Davis Building at the Temple

Alcoa Building

place image
This image of the building is circa 2001


One of the City’s best examples of mid-20th Century Modernism, the Alcoa Building fell victim to the expansion of The Temple. Designed by Pittsburgh architects Schell, Deeter and Scott and Atlanta architect George A. Fuller, the building was an early example in Atlanta of the influence of such ground-breaking designers as Skidmore Owings and Merrill’s Lever House in New York City in 1950-51.
Establishing its impact through the rhythm of repeating rectilinear patters, the aluminum grillwork of the spandrel panels, which act as a showcase for the company’s product, help to maintain human scale and interest through material, proportion, and texture. Variety was provided in the linearity of the façade by the cantilevered arched canopy at the entrance. The historian Nicholas Pevsner postulated that the quality of variety, as illustrated by Atlanta’s Aloca building, was one of the major evolutions in 20th Century Modernism.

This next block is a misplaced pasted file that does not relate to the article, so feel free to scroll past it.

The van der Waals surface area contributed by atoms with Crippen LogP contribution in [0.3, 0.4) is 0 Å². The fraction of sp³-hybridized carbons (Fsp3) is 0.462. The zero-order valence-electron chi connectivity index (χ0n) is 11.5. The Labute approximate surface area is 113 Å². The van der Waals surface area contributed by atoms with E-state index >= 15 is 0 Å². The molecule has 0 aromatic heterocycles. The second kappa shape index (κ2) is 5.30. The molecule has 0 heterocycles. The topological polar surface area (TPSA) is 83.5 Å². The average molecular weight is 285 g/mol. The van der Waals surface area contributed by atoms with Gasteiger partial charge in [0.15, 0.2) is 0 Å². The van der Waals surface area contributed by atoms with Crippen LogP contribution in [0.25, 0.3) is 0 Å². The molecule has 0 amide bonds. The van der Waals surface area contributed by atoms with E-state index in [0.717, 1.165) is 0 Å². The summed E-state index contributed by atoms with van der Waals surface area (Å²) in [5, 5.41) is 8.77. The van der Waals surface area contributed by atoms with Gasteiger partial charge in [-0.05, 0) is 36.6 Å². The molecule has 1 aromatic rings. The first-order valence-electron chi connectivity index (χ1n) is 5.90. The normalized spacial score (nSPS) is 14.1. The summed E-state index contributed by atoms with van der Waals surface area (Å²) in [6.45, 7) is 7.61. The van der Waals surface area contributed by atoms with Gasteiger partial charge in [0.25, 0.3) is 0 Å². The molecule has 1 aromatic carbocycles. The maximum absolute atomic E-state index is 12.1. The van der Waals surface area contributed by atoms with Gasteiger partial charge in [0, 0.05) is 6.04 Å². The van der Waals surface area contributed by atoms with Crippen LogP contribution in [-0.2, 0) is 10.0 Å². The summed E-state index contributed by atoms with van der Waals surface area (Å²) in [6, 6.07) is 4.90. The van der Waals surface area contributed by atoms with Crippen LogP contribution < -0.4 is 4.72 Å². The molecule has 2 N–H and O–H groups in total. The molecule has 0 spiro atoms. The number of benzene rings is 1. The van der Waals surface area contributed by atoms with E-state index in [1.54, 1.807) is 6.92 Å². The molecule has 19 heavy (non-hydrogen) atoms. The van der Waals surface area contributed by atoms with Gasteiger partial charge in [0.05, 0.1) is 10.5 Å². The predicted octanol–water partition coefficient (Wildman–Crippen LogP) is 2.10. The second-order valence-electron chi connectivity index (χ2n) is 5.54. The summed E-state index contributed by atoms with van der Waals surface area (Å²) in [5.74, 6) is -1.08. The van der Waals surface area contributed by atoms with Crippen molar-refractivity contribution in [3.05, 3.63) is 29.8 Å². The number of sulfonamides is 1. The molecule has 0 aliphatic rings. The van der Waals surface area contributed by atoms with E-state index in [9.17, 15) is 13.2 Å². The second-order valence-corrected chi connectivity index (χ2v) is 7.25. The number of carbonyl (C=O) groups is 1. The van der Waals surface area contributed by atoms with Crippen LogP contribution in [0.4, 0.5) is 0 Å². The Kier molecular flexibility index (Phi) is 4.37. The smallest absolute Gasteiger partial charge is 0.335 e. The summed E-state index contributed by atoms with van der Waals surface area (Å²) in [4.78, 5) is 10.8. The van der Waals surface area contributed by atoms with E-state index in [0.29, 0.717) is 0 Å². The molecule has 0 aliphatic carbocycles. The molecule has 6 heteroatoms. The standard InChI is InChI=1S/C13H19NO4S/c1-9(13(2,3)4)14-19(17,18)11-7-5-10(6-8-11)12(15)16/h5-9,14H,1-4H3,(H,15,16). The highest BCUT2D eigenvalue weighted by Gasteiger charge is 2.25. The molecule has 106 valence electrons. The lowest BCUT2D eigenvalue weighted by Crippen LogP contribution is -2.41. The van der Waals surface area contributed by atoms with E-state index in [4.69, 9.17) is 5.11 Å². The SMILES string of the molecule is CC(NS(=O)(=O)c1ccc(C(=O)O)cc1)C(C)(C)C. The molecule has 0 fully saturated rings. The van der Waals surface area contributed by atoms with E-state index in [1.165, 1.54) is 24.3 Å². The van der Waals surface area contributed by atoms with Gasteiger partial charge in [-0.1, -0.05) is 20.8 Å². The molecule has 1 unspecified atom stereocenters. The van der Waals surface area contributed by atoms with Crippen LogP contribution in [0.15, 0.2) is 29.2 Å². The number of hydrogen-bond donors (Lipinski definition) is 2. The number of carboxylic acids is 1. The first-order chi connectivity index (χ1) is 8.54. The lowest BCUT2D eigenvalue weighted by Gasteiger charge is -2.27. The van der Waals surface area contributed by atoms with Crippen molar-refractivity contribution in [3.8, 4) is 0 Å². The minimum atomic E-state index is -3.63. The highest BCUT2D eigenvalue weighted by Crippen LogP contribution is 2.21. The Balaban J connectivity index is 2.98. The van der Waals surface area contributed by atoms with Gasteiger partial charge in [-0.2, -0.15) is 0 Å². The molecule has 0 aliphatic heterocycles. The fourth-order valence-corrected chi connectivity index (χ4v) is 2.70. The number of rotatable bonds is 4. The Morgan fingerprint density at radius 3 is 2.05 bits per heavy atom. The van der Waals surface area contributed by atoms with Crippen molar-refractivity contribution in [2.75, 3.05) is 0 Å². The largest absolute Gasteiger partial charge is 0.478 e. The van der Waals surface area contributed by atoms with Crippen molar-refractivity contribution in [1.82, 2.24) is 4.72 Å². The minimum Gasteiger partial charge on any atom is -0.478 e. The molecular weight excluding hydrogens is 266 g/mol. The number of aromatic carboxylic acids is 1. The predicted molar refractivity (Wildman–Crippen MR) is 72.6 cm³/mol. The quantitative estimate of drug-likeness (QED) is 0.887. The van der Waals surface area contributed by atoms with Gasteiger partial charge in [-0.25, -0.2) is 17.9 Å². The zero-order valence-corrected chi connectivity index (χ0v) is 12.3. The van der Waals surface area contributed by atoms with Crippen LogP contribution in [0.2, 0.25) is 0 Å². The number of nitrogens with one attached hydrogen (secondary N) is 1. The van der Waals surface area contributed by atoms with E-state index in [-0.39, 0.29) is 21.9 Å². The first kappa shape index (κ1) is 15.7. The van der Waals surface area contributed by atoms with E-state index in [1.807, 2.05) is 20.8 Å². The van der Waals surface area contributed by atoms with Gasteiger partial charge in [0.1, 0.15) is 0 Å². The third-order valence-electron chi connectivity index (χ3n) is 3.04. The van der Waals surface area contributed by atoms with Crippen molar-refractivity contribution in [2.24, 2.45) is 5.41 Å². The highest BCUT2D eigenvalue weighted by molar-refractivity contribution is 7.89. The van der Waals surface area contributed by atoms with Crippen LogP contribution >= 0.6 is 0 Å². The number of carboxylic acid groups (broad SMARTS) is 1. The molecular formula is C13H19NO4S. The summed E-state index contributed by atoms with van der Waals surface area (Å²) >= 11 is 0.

This building was demolished in 2009 and the site is now a playground for The Temple’s early learning center.

Listed in 2003

Address: 1615 Peachtree St NE Atlanta, GA  30309
Area of City: Midtown
Time: 1955-57
Architect/Designer: Schell, Deeter & Scott of Pgh., Pa. w/ George A. Fuller of Atl.